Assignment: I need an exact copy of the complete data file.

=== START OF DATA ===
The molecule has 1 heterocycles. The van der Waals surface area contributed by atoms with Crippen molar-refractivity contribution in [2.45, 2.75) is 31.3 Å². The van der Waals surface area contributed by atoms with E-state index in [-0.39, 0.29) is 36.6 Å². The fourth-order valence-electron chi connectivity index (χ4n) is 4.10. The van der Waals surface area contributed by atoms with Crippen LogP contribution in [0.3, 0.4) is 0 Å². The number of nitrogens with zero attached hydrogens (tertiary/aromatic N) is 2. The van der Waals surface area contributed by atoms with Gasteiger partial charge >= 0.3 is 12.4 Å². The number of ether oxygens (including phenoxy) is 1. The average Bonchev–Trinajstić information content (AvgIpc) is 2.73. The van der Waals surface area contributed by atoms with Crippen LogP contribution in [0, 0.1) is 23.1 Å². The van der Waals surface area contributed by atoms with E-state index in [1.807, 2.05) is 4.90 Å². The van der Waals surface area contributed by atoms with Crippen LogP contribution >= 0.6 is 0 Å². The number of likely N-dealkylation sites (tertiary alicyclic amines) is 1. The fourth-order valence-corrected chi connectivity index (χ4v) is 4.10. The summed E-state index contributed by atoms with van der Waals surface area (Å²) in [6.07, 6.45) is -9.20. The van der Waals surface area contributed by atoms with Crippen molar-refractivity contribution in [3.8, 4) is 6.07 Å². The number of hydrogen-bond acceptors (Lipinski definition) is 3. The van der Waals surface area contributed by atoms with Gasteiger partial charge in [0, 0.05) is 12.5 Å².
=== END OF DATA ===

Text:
The molecule has 1 heterocycles. The van der Waals surface area contributed by atoms with Crippen molar-refractivity contribution in [2.45, 2.75) is 31.3 Å². The van der Waals surface area contributed by atoms with E-state index in [-0.39, 0.29) is 36.6 Å². The fourth-order valence-electron chi connectivity index (χ4n) is 4.10. The van der Waals surface area contributed by atoms with Crippen LogP contribution in [0.3, 0.4) is 0 Å². The number of nitrogens with zero attached hydrogens (tertiary/aromatic N) is 2. The van der Waals surface area contributed by atoms with Gasteiger partial charge >= 0.3 is 12.4 Å². The number of ether oxygens (including phenoxy) is 1. The average Bonchev–Trinajstić information content (AvgIpc) is 2.73. The van der Waals surface area contributed by atoms with Crippen LogP contribution in [0, 0.1) is 23.1 Å². The van der Waals surface area contributed by atoms with E-state index in [1.807, 2.05) is 4.90 Å². The van der Waals surface area contributed by atoms with Crippen LogP contribution >= 0.6 is 0 Å². The number of likely N-dealkylation sites (tertiary alicyclic amines) is 1. The fourth-order valence-corrected chi connectivity index (χ4v) is 4.10. The summed E-state index contributed by atoms with van der Waals surface area (Å²) in [6.07, 6.45) is -9.20. The van der Waals surface area contributed by atoms with Crippen molar-refractivity contribution in [3.8, 4) is 6.07 Å². The number of hydrogen-bond acceptors (Lipinski definition) is 3. The van der Waals surface area contributed by atoms with Gasteiger partial charge in [0, 0.05) is 12.5 Å².